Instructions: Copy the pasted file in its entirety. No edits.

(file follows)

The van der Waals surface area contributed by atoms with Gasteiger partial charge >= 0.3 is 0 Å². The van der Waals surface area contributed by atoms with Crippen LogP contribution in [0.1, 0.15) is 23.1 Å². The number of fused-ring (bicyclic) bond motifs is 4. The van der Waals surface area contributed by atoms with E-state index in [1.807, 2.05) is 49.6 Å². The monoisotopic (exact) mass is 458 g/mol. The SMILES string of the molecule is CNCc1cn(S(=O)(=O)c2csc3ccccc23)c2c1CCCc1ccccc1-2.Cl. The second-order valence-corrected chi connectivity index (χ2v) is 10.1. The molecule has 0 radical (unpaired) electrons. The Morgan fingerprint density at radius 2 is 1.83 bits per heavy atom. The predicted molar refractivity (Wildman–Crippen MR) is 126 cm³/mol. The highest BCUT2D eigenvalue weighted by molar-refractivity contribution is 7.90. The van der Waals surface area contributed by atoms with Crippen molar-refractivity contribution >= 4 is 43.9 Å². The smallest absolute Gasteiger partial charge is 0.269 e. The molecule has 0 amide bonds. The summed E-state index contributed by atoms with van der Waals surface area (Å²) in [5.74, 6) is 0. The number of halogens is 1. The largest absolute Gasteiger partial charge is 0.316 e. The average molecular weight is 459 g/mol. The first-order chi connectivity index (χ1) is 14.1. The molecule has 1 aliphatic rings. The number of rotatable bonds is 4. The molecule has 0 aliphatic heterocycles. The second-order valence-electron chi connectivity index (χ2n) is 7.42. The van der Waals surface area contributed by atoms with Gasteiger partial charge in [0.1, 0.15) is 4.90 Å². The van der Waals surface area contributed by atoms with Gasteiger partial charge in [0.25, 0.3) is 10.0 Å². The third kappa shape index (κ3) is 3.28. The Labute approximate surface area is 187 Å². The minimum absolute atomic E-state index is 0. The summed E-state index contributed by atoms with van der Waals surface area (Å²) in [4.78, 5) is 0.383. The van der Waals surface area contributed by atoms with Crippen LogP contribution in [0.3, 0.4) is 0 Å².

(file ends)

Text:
The van der Waals surface area contributed by atoms with Gasteiger partial charge >= 0.3 is 0 Å². The van der Waals surface area contributed by atoms with Crippen LogP contribution in [0.1, 0.15) is 23.1 Å². The number of fused-ring (bicyclic) bond motifs is 4. The van der Waals surface area contributed by atoms with E-state index in [1.807, 2.05) is 49.6 Å². The monoisotopic (exact) mass is 458 g/mol. The SMILES string of the molecule is CNCc1cn(S(=O)(=O)c2csc3ccccc23)c2c1CCCc1ccccc1-2.Cl. The second-order valence-corrected chi connectivity index (χ2v) is 10.1. The molecule has 0 radical (unpaired) electrons. The Morgan fingerprint density at radius 2 is 1.83 bits per heavy atom. The predicted molar refractivity (Wildman–Crippen MR) is 126 cm³/mol. The highest BCUT2D eigenvalue weighted by molar-refractivity contribution is 7.90. The van der Waals surface area contributed by atoms with Crippen molar-refractivity contribution >= 4 is 43.9 Å². The smallest absolute Gasteiger partial charge is 0.269 e. The molecule has 0 amide bonds. The summed E-state index contributed by atoms with van der Waals surface area (Å²) in [5.74, 6) is 0. The number of halogens is 1. The largest absolute Gasteiger partial charge is 0.316 e. The average molecular weight is 459 g/mol. The first-order chi connectivity index (χ1) is 14.1. The molecule has 1 aliphatic rings. The number of rotatable bonds is 4. The molecule has 0 aliphatic heterocycles. The second-order valence-electron chi connectivity index (χ2n) is 7.42. The van der Waals surface area contributed by atoms with Gasteiger partial charge in [0.1, 0.15) is 4.90 Å². The van der Waals surface area contributed by atoms with Gasteiger partial charge in [0.25, 0.3) is 10.0 Å². The third kappa shape index (κ3) is 3.28. The Labute approximate surface area is 187 Å². The minimum absolute atomic E-state index is 0. The summed E-state index contributed by atoms with van der Waals surface area (Å²) in [4.78, 5) is 0.383. The van der Waals surface area contributed by atoms with Crippen LogP contribution in [0.3, 0.4) is 0 Å².